Hanoi Eclipse follows the challenges faced by the controversial Vietnamese band Dai Lam Linh. With vivid footage of the band working in the city of Hanoi, the film documents the recording of Dai Lam Linh’s debut album and features an album-launch concert in the prestigious Hanoi Opera House. Followed by scandal at every turn for their experimental sound and their use of sexually explicit lyrics, the band have dared to flout taboos and fight for their creative freedom. Dai Lam Linh’s story of creative, political and financial struggle reveals what it is like to be a contemporary musician in a one-party state where cultural expression is tightly controlled.
Academic Review by Professor Dale Olsen:
"Barley Norton ... is to be highly commended for his wonderful work with the storyline, filming, interviewing and recording, and everything else it took to make this highly successful production. It is a very impressive musical journey, at times scary, noisy, funny, touching, thought-provoking, and always challenging, yet emotionally rewarding ... This is truly a remarkable documentary film, and I highly recommend it ... It is a film that all university music programmes should own, and that all music students should be required to see." Dale Olsen, Yearbook for Traditional Music
In 1985, at the height of the war between the USSR-backed communist government and the US-supported mujahideen, ethnomusicologist John Baily travelled to Peshawar to make a film about Afghan musicians in exile. There he met his old friend Amir Mohammad, a player of the rubab lute. The film is a journey into Amir’s life: material, musical, and emotional. It reveals: the material condition of refugees not living in camps; the music business and the lives of working musicians; aspects of Pashtun culture as revealed in Shah Wali’s political songs; and a Pashtun wedding celebration with the firing of guns.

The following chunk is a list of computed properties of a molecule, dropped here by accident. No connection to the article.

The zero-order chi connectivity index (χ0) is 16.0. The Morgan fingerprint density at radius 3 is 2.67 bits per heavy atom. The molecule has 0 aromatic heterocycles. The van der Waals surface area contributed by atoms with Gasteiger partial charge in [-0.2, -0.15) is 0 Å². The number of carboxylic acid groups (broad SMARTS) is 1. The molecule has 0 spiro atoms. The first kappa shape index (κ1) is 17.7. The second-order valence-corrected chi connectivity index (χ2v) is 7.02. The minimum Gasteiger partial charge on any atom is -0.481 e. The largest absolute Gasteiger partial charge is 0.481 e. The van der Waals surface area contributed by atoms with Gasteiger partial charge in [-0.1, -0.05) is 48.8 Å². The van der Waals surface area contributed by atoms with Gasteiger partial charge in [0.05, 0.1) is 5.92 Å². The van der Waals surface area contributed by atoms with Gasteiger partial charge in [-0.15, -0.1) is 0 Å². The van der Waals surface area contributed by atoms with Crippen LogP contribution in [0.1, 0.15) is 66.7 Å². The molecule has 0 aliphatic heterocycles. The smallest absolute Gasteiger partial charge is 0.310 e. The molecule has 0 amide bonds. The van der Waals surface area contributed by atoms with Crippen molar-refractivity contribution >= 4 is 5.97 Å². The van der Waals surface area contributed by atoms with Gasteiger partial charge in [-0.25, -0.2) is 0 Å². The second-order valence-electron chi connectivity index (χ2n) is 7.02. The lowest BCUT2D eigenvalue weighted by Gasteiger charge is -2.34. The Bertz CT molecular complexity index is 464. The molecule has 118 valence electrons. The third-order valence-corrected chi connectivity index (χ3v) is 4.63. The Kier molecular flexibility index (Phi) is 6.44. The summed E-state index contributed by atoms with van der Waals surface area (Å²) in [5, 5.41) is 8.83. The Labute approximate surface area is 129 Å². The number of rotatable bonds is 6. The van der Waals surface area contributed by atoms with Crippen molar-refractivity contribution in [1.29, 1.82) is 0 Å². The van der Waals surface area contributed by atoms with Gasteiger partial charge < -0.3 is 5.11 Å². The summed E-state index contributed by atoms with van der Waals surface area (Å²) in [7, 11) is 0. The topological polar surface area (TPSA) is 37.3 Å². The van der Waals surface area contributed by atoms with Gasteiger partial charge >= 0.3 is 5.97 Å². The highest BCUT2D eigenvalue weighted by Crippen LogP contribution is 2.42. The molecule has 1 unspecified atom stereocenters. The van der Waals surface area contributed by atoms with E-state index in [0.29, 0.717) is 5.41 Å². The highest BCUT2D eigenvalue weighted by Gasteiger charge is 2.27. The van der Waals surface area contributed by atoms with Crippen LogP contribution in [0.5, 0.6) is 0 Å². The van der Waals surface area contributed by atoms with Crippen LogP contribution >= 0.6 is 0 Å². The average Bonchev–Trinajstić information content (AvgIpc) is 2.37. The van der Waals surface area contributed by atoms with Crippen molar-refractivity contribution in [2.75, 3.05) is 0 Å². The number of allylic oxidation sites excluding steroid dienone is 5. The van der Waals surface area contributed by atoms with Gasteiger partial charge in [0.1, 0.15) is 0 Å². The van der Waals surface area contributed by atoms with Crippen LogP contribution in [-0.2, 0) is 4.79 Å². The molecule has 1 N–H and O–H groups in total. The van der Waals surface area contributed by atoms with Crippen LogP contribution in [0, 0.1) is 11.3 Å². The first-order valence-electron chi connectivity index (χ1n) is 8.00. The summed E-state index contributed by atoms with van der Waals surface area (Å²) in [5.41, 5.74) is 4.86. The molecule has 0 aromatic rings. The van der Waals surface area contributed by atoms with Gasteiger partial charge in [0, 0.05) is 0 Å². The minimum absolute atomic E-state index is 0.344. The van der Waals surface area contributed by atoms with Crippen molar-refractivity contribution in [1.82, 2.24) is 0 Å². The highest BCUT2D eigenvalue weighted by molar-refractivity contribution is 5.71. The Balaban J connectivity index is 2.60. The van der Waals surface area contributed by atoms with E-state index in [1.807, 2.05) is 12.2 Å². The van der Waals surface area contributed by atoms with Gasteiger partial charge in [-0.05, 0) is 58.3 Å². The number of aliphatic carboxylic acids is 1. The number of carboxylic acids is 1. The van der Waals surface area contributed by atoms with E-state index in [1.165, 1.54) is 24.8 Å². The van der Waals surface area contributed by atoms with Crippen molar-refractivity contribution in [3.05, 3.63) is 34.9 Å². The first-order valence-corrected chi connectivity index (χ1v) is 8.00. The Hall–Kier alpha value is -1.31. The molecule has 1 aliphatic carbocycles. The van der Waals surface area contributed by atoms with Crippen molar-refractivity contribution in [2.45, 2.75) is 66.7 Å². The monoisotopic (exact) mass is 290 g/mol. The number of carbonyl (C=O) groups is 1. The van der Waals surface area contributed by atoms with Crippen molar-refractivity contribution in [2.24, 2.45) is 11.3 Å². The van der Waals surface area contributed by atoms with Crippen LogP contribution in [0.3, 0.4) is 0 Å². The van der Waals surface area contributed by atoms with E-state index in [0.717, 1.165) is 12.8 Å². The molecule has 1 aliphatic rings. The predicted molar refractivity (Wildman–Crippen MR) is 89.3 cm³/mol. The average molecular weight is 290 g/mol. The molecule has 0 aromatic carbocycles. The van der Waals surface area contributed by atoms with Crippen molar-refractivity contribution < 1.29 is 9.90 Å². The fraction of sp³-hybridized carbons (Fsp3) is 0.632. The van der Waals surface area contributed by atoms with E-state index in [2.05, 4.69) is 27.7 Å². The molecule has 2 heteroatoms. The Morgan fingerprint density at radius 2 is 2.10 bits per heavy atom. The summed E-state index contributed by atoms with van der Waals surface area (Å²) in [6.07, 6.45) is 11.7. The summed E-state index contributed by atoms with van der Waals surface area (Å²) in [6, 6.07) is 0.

Amir won a Prix spécial de jury at the Bilan du Film Ethnographique in Paris, 1985, and a prize from the American Anthropological Association, 1989. In 2011, Amir was selected as one of the outstanding films to have been shown in the Jean Rouch International Film during the festival’s 30 year history, and was screened in the retrospective Trente Ans, Trente Films in Paris.
“The strength of this film and many films considered in this book lies not in the precision of a conceptual message conveyed, but rather for insight, evocation, sympathy, a sense of persons and places, and the cultural styles in which people speak, move, and perform. On all these accounts, Amir succeeds brilliantly in conveying a portrait of a sensitive, articulate man, keeping a hold on life through his musical skills.” Peter Loizos Innovation in ethnographic film. From innocence to self-consciousness. 1955–85, pp 88.
Meeting Through Music
This film documents the One Thousand Stars Festival of 2007 featuring musicians from about 60 different ethnic groups living in Southern Ethiopia. This festival is dedicated to build ties between different peoples that normally are on dispute or isolated from one another. While celebrating traditional music and culture the festival is a consequence of the processes of social transformation and integration taking place in this formerly remote area.